Payment on letter of credit
(1) If an appellate judgment entitles a beneficiary to payment from the issuing bank of a letter of credit, the appellate judgment must direct the trial court administrator to release the letter of credit to the beneficiary. Upon issuance of the appellate judgment, the beneficiary may enforce the letter of credit by submitting a draft to the issuing bank in accordance with the terms of the letter of credit. The amount of the draft must include all amounts determined necessary to cover the interest that will accrue until the date that disbursement will be made to the beneficiary.
(2) Except as provided in this section, a draft submitted by a beneficiary under this section need not be in any particular form. The draft must be dated, must be for a specific sum of money and must contain the following language:
Pay to the order of the undersigned beneficiary the amount of this draft. The undersigned beneficiary hereby certifies that there is now an appellate judgment in this case pursuant to which the amount of the draft stated above is now due and owing to the beneficiary from the party on whose behalf the letter of credit was issued.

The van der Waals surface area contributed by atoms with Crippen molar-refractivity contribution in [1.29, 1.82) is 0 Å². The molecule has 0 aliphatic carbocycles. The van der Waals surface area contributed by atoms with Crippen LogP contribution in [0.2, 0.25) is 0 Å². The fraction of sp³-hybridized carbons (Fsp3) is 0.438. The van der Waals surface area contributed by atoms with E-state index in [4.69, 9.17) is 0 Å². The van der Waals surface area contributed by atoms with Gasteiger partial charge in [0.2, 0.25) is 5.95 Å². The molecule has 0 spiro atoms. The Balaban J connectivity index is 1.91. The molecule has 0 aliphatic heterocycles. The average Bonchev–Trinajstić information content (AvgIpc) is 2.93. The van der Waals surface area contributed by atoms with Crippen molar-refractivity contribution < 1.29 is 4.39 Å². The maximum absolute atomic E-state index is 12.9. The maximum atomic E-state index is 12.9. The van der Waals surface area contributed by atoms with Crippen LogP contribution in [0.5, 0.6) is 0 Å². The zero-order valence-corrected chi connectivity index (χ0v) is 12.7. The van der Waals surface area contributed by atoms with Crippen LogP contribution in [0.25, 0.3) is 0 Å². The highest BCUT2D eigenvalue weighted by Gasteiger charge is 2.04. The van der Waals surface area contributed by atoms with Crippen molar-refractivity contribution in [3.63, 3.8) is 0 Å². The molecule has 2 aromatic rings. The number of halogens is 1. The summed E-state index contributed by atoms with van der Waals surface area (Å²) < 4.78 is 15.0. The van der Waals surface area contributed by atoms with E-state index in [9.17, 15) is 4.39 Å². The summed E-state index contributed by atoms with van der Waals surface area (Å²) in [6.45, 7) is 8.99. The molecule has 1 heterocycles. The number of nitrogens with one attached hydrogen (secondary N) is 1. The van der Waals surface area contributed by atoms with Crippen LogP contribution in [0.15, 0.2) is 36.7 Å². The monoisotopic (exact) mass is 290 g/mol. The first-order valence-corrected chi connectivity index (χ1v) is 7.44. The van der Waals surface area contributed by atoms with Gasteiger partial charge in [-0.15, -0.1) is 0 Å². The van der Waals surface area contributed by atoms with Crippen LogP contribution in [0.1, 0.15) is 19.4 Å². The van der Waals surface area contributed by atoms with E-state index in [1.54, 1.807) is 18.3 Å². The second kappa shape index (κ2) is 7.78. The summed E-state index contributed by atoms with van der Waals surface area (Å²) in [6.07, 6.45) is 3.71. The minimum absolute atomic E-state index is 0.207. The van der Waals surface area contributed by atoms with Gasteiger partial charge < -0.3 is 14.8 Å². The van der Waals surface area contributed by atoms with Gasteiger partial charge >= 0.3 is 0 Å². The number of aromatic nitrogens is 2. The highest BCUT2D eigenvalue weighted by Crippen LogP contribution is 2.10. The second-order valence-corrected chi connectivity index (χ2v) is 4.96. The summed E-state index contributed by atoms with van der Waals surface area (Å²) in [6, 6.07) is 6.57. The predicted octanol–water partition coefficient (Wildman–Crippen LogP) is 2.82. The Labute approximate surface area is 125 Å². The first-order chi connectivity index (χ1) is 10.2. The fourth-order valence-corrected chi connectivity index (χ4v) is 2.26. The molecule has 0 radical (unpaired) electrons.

(3) In addition to the requirements of subsection (2) of this section, the following items must be attached to a draft submitted by a beneficiary under this section:
(a) The original letter of credit under which the draft is drawn.
(b) A copy of the appellate judgment certified by the State Court Administrator that shows the amount that the beneficiary is entitled to recover under the letter of credit.
(4) If the issuing bank of a letter of credit does not honor a letter of credit, on motion of the beneficiary the trial court shall enter judgment against the issuing bank unless the bank establishes that the bank is not required under the law to honor the letter of credit. [1997 c.172 §4; 1999 c.367 §10]
3 OregonLaws.org assembles these lists by analyzing references between Sections. Each listed item refers back to the current Section in its own text. The result reveals relationships in the code that may not have otherwise been apparent.